Then, what we’re also interested in, in our therapeutic studies, is the interaction with the therapist – of course this is also a social interaction and a quite important one when it comes to therapy. We’re assessing how the quality of interaction between the therapist and the patient changes or not after the administration of a psychedelic. The data are basically being analyzed as we speak; hopefully, we’ll be able to show you some results within the next few months.
Like these real-world interactions, a lot of the things that are affected by psychedelics seem to be on a high level of complexity or abstraction. Things like consciousness, the self, and the beliefs people have about the reality of the world seem to be affected by psychedelic drugs. This makes it kind of difficult, but also interesting, to study these substances. One similarly complex issue, relevant to your work, is how self and sociality are related: how tight is the link between the two and what does it mean that humans have a social brain?
From the studies that we have, it’s quite obvious that self-processing and social processing are linked. Still, it’s pretty hard to characterize the exact nature of that, because we have limited ability to influence social interaction, and we have limited ability to influence self-processing. Psychedelics really provide a unique window into doing that.
It’s very clear that, in psychiatric patients, there is this disconnect between the self and the social environment. The pandemic that happened over the last two years really showed us this link very clearly—the link between how well and how much we can interact with others, and mental health issues.
Psychedelics really give us the opportunity to study this relationship in a causal way. Hopefully they can also help us improve self-processing and social cognition, because they really are key to mental health.
Would you say there’s something that psychiatry can learn from psychedelics about treating mental health conditions or for understanding mental health conditions, in terms of what they tell us about self and social processing?
There’s a lot that psychiatry can learn from psychedelics, not only related to social processing. But we have a major knowledge gap here, and that is about the exact mechanism of action: Why do these substances help people? Social and self-processing are just two hypotheses among many others. What we’re starting to see now is that whatever it is psychedelics do to help patients seems to be something that is transdiagnostic. Probably, there are certain things that are more important for one indication than for others. But we see something that seems to be beneficial for a wide range of psychiatric illnesses. I think figuring out what exactly it is that psychedelics do to help patients can have a huge impact on psychiatry.
The other thing where I think that psychedelics are making a large contribution to psychiatry is the idea of pharmacologically-assisted psychotherapy. That’s a model that may have not been getting enough attention so far. It seems like a lot of psychiatry is currently just about giving a drug and expecting that patients get better. But we know from a lot of studies, not only with psychedelics but also with regular antidepressants, that there is a synergy between therapy and pharmacological treatment. So, the drug is really augmenting the therapeutic process. And I think psychedelics very prominently bring this back to our attention. It shows that we need to consider pharmacotherapy in the context of psychotherapy.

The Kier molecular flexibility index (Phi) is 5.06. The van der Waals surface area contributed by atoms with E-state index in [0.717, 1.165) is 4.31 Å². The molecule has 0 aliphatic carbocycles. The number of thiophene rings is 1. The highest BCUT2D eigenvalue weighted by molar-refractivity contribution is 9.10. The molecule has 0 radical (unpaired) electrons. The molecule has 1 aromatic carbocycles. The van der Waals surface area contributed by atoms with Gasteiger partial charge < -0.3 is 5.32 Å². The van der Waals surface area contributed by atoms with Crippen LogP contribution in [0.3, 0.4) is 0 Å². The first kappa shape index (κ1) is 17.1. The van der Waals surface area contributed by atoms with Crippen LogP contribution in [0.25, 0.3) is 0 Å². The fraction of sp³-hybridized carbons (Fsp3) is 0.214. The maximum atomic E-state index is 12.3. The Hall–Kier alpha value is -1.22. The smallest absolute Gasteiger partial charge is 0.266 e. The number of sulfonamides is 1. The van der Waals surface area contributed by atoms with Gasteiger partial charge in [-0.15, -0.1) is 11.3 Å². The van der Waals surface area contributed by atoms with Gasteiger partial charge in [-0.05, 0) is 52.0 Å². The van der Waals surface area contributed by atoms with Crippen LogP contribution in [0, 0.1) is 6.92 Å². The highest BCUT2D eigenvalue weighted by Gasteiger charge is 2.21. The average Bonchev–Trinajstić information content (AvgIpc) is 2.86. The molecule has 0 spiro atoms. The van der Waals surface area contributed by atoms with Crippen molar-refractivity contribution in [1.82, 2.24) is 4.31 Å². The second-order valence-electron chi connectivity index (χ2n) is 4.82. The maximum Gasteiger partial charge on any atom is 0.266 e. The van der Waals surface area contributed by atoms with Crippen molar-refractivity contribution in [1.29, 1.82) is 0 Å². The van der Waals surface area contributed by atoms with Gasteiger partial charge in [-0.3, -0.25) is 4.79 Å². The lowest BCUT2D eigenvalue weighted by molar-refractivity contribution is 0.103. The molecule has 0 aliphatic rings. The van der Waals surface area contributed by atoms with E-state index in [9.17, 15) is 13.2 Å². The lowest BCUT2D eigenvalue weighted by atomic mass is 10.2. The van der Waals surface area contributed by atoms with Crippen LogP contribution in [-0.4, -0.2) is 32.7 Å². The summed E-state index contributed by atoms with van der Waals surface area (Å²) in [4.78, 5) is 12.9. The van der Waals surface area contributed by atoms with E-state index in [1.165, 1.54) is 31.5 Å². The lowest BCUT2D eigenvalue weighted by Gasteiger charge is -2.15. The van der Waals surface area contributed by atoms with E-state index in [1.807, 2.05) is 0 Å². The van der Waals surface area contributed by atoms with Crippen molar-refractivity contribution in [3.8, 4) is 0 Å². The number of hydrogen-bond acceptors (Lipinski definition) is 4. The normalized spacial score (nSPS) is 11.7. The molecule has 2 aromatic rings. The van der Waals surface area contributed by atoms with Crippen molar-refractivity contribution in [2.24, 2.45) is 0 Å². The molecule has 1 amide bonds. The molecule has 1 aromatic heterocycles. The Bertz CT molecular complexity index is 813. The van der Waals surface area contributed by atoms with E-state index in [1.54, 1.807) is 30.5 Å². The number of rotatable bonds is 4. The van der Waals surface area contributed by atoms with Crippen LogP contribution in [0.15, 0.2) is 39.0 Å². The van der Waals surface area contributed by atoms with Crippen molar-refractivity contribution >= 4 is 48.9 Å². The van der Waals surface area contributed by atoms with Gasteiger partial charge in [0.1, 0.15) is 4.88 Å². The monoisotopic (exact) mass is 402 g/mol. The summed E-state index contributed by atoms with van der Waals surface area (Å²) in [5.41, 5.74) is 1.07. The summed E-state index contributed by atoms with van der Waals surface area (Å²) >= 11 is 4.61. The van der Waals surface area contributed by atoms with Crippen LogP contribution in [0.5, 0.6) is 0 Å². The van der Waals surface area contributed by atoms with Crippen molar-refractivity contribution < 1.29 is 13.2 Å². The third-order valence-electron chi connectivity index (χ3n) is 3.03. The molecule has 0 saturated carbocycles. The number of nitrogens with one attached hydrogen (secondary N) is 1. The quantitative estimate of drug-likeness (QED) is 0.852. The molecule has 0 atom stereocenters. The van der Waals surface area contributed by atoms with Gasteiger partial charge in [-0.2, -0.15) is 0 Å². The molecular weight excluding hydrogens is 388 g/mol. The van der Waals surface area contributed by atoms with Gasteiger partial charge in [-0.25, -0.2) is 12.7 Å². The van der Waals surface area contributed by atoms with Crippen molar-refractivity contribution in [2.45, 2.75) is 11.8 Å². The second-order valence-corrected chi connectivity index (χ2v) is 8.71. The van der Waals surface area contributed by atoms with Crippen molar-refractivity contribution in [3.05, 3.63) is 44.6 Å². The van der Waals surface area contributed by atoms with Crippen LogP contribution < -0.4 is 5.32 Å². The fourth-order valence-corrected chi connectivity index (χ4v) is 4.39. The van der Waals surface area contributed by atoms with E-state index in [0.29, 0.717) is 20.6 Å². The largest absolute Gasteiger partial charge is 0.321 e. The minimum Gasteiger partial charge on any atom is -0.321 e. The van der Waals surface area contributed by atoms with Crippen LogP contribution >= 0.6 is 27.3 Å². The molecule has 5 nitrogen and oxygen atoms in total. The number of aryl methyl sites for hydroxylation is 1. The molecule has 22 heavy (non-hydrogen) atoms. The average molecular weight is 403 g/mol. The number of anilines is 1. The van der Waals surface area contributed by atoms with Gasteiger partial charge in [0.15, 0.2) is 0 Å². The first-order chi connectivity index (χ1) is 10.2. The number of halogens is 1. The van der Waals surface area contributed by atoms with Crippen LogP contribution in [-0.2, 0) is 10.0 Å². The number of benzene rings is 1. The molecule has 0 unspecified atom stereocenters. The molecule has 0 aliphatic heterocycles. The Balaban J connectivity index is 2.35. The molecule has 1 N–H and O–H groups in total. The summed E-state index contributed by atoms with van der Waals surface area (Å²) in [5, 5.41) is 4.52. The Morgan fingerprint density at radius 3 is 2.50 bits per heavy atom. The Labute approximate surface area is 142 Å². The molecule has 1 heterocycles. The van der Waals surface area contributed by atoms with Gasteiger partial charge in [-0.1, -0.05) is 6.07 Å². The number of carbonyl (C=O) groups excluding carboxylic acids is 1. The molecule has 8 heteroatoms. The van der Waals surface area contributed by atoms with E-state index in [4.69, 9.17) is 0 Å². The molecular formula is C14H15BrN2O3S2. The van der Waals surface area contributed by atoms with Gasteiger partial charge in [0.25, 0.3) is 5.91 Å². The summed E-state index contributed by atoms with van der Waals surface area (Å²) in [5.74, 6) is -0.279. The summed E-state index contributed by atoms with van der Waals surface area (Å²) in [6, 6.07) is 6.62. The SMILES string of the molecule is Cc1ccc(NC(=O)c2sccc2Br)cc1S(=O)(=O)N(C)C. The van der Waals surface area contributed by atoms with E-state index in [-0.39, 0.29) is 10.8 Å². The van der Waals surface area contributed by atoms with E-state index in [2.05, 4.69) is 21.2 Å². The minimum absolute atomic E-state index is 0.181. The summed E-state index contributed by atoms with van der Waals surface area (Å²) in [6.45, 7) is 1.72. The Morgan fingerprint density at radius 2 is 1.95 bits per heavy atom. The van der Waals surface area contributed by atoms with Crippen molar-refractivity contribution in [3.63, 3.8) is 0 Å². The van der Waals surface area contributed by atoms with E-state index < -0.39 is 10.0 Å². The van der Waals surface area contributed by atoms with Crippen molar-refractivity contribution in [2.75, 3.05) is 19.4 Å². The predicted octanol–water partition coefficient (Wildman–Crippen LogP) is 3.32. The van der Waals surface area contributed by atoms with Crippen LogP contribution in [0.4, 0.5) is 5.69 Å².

If we consider psychoactive drugs in general, also illegal drugs or illicit recreational drug use, do you think there’s something that is special about psychedelics or that there is something that we can learn about how we deal with drugs more generally from this substance-assisted psychotherapy scheme?
I mean, I’m not a politician or sociologist who could really talk about issues of legalization and things like that. But what we do see is that, first of all, all psychoactive substances in a way induce some kind of altered state. The quantity and quality of this altered state may differ, of course. Along with this, the risk potential of different substances is different. Some substances are more addictive and others less, for example. And some drugs, like psychedelics, induce this altered state of consciousness, which we know is easier to navigate in a professional setting where people can help guide you through the process.
There are similarities and there are differences. Of course, there are differences in the mechanism of action. And they have different implications for how they should be used.
Especially when we’re thinking about medical purposes again, it is most important to understand the mechanisms of action. For this it could be really interesting to do cross-pharmacological studies. So, to compare different pharmacological agents in the same individuals. It’s difficult to compare whether ketamine actually does one thing and psilocybin something different, because we’re still lacking these studies. I think for those psychoactive agents which are currently being developed or tested as medication we should really move forward and do these cross-pharmacological studies.
Maybe that was already one of your answers to my next question, but if you look at the field of psychedelic research at the moment, what do you think is the most important thing to focus on right now? What are the questions that haven’t been addressed before?
We need to understand the mechanisms of action. Why do people get better? Because this will have huge implications on how the therapy should be conducted. And right now, the field is moving forward with testing psychedelic therapy for a lot of different indications and looking at clinical efficacy in small studies. This is important; I’m not questioning that. But I think it is at least as important to understand why the substances are helping people, because this will have an influence on how you conduct the therapy.
If you are leveraging, let’s say, a neuroplastic effect, you can enhance that with certain types of trainings, for example. But if you’re thinking about these substances as inducing some spiritual or mystical effect, this will have consequences on how you conduct therapy, how you use the substance, and things like that. As long as we don’t really understand why they help, it is really hard to optimize the therapy.
Also, as there are more and more studies and they’re growing larger and larger, we will also see that these substances will not help everyone in the current therapeutic model. There will be patients who don’t get better. By understanding the mechanisms of action and optimizing the therapeutic approach, we may eventually be able to tailor the approach to the person. I think this will be highly beneficial for patients and will really allow this line of work to make the best of the effects that these substances have.